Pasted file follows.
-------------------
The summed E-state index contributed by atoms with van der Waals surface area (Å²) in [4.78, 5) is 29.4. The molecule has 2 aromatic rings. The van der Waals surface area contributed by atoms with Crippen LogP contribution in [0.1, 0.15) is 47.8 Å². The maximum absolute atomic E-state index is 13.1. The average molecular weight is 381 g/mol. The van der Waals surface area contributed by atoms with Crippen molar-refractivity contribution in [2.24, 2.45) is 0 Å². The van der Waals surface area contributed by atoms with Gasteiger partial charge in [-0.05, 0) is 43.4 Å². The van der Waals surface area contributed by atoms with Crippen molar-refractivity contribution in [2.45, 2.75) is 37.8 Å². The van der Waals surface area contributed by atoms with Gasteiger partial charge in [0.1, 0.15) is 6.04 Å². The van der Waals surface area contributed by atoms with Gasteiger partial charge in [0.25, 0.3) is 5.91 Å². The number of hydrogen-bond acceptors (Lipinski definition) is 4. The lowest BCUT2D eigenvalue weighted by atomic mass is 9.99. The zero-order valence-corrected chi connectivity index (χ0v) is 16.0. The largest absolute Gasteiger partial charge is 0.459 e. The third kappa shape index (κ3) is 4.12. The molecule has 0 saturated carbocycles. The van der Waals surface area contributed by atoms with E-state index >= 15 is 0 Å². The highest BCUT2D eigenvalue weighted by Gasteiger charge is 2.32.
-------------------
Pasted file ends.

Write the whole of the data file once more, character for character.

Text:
The summed E-state index contributed by atoms with van der Waals surface area (Å²) in [4.78, 5) is 29.4. The molecule has 2 aromatic rings. The van der Waals surface area contributed by atoms with Crippen LogP contribution in [0.1, 0.15) is 47.8 Å². The maximum absolute atomic E-state index is 13.1. The average molecular weight is 381 g/mol. The van der Waals surface area contributed by atoms with Crippen molar-refractivity contribution in [2.24, 2.45) is 0 Å². The van der Waals surface area contributed by atoms with Gasteiger partial charge in [-0.05, 0) is 43.4 Å². The van der Waals surface area contributed by atoms with Crippen molar-refractivity contribution in [2.45, 2.75) is 37.8 Å². The van der Waals surface area contributed by atoms with Gasteiger partial charge in [0.1, 0.15) is 6.04 Å². The van der Waals surface area contributed by atoms with Gasteiger partial charge in [0.25, 0.3) is 5.91 Å². The number of hydrogen-bond acceptors (Lipinski definition) is 4. The lowest BCUT2D eigenvalue weighted by atomic mass is 9.99. The zero-order valence-corrected chi connectivity index (χ0v) is 16.0. The largest absolute Gasteiger partial charge is 0.459 e. The third kappa shape index (κ3) is 4.12. The molecule has 0 saturated carbocycles. The van der Waals surface area contributed by atoms with E-state index >= 15 is 0 Å². The highest BCUT2D eigenvalue weighted by Gasteiger charge is 2.32.